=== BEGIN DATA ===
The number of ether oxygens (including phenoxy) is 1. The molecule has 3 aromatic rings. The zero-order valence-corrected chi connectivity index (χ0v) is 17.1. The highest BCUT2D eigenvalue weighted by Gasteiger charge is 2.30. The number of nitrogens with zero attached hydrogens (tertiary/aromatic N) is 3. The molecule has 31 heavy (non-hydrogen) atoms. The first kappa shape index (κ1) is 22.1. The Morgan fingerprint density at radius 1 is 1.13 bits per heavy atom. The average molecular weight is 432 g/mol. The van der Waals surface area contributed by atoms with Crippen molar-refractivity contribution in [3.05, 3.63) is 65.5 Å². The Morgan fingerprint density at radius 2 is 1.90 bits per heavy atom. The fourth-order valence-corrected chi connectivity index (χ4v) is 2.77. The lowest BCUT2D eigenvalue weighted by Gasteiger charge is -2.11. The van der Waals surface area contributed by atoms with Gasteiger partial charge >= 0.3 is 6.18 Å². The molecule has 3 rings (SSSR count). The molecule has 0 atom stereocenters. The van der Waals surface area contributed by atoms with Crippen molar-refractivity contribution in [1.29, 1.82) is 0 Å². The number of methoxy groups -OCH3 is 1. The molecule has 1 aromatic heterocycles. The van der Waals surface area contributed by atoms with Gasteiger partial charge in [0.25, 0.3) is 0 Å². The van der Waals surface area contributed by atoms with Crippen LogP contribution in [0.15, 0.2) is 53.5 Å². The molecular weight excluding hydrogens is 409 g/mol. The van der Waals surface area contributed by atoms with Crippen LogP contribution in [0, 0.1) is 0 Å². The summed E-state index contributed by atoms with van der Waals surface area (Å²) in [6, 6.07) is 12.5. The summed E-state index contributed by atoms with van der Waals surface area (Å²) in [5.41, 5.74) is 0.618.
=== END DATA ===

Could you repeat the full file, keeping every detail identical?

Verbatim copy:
The number of ether oxygens (including phenoxy) is 1. The molecule has 3 aromatic rings. The zero-order valence-corrected chi connectivity index (χ0v) is 17.1. The highest BCUT2D eigenvalue weighted by Gasteiger charge is 2.30. The number of nitrogens with zero attached hydrogens (tertiary/aromatic N) is 3. The molecule has 31 heavy (non-hydrogen) atoms. The first kappa shape index (κ1) is 22.1. The Morgan fingerprint density at radius 1 is 1.13 bits per heavy atom. The average molecular weight is 432 g/mol. The van der Waals surface area contributed by atoms with Crippen molar-refractivity contribution in [3.05, 3.63) is 65.5 Å². The Morgan fingerprint density at radius 2 is 1.90 bits per heavy atom. The fourth-order valence-corrected chi connectivity index (χ4v) is 2.77. The lowest BCUT2D eigenvalue weighted by Gasteiger charge is -2.11. The van der Waals surface area contributed by atoms with Gasteiger partial charge >= 0.3 is 6.18 Å². The molecule has 3 rings (SSSR count). The molecule has 0 atom stereocenters. The van der Waals surface area contributed by atoms with Crippen molar-refractivity contribution in [1.29, 1.82) is 0 Å². The number of methoxy groups -OCH3 is 1. The molecule has 1 aromatic heterocycles. The van der Waals surface area contributed by atoms with Gasteiger partial charge in [0.25, 0.3) is 0 Å². The van der Waals surface area contributed by atoms with Crippen LogP contribution in [0.15, 0.2) is 53.5 Å². The molecular weight excluding hydrogens is 409 g/mol. The van der Waals surface area contributed by atoms with Crippen LogP contribution in [0, 0.1) is 0 Å². The summed E-state index contributed by atoms with van der Waals surface area (Å²) in [6, 6.07) is 12.5. The summed E-state index contributed by atoms with van der Waals surface area (Å²) in [5.41, 5.74) is 0.618.